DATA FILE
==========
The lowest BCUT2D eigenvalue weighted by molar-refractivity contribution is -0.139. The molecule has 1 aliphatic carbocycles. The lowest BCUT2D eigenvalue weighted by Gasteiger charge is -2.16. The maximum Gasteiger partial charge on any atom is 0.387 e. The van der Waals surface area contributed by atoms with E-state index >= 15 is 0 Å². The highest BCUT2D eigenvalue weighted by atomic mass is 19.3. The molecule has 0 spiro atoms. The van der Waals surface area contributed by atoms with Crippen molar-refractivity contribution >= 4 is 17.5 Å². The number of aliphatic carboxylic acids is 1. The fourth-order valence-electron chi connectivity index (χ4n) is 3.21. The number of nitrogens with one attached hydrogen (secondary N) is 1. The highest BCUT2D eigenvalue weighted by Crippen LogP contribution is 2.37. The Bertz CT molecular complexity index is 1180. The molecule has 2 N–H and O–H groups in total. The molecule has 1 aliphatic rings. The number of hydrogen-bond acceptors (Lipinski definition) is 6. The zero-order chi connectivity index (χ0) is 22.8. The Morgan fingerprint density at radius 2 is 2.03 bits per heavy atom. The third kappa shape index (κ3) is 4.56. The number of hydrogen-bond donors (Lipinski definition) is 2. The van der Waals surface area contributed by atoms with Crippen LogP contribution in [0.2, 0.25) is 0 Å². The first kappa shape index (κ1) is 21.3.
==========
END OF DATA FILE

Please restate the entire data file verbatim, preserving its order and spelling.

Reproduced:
The lowest BCUT2D eigenvalue weighted by molar-refractivity contribution is -0.139. The molecule has 1 aliphatic carbocycles. The lowest BCUT2D eigenvalue weighted by Gasteiger charge is -2.16. The maximum Gasteiger partial charge on any atom is 0.387 e. The van der Waals surface area contributed by atoms with E-state index >= 15 is 0 Å². The highest BCUT2D eigenvalue weighted by atomic mass is 19.3. The molecule has 0 spiro atoms. The van der Waals surface area contributed by atoms with Crippen molar-refractivity contribution >= 4 is 17.5 Å². The number of aliphatic carboxylic acids is 1. The fourth-order valence-electron chi connectivity index (χ4n) is 3.21. The number of nitrogens with one attached hydrogen (secondary N) is 1. The highest BCUT2D eigenvalue weighted by Crippen LogP contribution is 2.37. The Bertz CT molecular complexity index is 1180. The molecule has 2 N–H and O–H groups in total. The molecule has 1 aliphatic rings. The number of hydrogen-bond acceptors (Lipinski definition) is 6. The zero-order chi connectivity index (χ0) is 22.8. The Morgan fingerprint density at radius 2 is 2.03 bits per heavy atom. The third kappa shape index (κ3) is 4.56. The number of hydrogen-bond donors (Lipinski definition) is 2. The van der Waals surface area contributed by atoms with Crippen LogP contribution in [0.2, 0.25) is 0 Å². The first kappa shape index (κ1) is 21.3.